The Alternative Diet: Low Protein Dog Food Recipes

Protein is always an integral part of a dog's diet, since it helps repair worn out and damaged tissues over the years. However, there are conditions when the pet's protein intake should be calibrated. In case of the following concerns:

  • Canine renal disease
  • Canine kidney problems (acute, chronic, genetic, congenital)
  • Heart ailments
  • Urinary stones

The owner should immediately consult the proper medication, resolution, and feeding techniques to give to the pet. While considering the use of low protein dog food, consider the following arguments: firstly, never compromise the quality of protein. Meat and grains, the common composition of commercial dog food, may offer the lowest quality protein. Secondly, keep the phosphorus levels regulated also, as they cause build up in the body, further messing with the potassium and calcium levels in the pet's bloodstream. Another thing to consider is how the pet adapts to the changes of the low protein diet. Unfortunately, many dogs may find the fare bland and not as tasty as before - this could cause decrease in the normal food intake, and eventually, malnutrition. To avoid this, many experts suggest that with close monitoring, some efforts (like exploring low protein but palatable fares) could be checked.  Remember that it is crucial to keep the dog continually eating, as the dog’s health is already not in the optimum condition. Next, the owner should make sure that the dog has a high level fluid intake. Keeping the pet hydrated will help the kidneys maintain a healthy bloodstream balance, as well as eliminating the toxins in the body. In line to this, more experts veer towards wet dog food, because of its higher concentration of water content.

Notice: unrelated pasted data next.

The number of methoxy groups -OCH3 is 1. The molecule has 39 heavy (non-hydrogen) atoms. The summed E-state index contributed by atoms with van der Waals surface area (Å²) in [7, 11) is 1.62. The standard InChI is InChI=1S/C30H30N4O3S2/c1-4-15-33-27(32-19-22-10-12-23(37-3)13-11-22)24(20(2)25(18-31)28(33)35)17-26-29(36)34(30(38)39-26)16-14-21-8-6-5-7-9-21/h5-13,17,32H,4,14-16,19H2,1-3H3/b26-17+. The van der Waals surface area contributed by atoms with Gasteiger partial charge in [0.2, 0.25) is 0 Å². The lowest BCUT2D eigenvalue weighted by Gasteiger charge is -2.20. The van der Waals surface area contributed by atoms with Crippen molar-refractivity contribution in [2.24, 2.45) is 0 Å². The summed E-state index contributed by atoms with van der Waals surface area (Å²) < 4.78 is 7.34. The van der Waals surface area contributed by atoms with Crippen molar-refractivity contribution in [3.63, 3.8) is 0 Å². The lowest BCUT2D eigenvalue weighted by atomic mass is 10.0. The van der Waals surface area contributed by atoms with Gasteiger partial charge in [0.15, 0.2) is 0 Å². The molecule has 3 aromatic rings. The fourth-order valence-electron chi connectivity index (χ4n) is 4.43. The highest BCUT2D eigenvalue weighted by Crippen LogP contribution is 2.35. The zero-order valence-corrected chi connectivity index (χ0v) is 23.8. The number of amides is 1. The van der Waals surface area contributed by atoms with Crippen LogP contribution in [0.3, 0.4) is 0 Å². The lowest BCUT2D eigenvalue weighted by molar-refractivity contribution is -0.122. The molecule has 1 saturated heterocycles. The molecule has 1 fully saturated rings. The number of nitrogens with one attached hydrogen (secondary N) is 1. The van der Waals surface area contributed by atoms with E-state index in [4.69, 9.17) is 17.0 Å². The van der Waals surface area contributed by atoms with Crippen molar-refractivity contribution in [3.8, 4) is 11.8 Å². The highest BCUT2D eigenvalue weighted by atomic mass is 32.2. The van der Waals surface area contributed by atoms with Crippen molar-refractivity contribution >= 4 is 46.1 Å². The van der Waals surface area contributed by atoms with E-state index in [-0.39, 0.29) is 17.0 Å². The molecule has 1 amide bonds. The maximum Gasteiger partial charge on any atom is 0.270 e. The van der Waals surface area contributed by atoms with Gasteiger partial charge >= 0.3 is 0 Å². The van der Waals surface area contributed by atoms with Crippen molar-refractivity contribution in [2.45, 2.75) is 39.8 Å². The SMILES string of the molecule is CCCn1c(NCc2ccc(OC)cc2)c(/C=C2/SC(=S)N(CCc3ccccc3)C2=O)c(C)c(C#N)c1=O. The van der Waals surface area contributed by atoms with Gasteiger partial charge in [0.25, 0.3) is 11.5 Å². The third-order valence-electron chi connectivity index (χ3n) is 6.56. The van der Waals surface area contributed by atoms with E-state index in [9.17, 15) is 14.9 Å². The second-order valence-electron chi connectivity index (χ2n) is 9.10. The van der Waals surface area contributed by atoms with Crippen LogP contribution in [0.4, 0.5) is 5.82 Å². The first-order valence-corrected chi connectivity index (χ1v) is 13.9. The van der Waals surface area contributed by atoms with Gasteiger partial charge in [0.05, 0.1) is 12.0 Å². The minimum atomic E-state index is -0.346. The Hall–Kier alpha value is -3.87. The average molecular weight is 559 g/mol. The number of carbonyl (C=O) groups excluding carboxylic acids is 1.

That being said, here are some sample recipes for variety, that could help sustain the dog’s appetite (courtesy of Ms. Sheila Mandora - http://www.buzzle.com/articles/low-protein-dog-food-diet.html):

Beef and Potatoes

(contains 737 Kcal)

Ingredients:

  • 1 ½ calcium carbonate tablets
  • ½ multiple vitamin/mineral tablet
  • 3 cups potatoes
  • 2 oz lean ground beef
  • 2 tablespoons chicken fat

Directions:
Let the ground beef simmer in chicken fat, adding all the ingredients as you go. Any leftovers should be kept in a sealed container. To make this low-protein diet contain the normal phosphorus levels, instead of the usual bone meal tablets; infuse 1 ½ calcium carbonate tablet. This is fit for any 23-24 pound dog.

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Chicken and Tapioca
Ingredients

  • 1 ½ calcium carbonate tablets
  • ½ multiple vitamin/mineral tablet
  • 2 cups tapioca
  • ½ cup chicken breast
  • 2 tablespoons chicken fat

Directions

Prepare the chicken fat. In it, cook the chicken breast and the tapioca. As with the beef and potatoes recipe, to put normal amounts of phosphorus, 1 ½ calcium carbonate tablets should be added.
Once again, if pet owners plan to adopt his or her very own concoction, consult first with the veterinarian about the preparation of these recipes -  after all, there is a reason that pre-packaged foods ARE pre-packaged foods. Being the owner of the dog, you are the person most familiar of your pet’s quirks, tendencies, and appetite. Keep track of whatever was agreed upon with the veterinarian, most especially how to feed and what to feed the pet.

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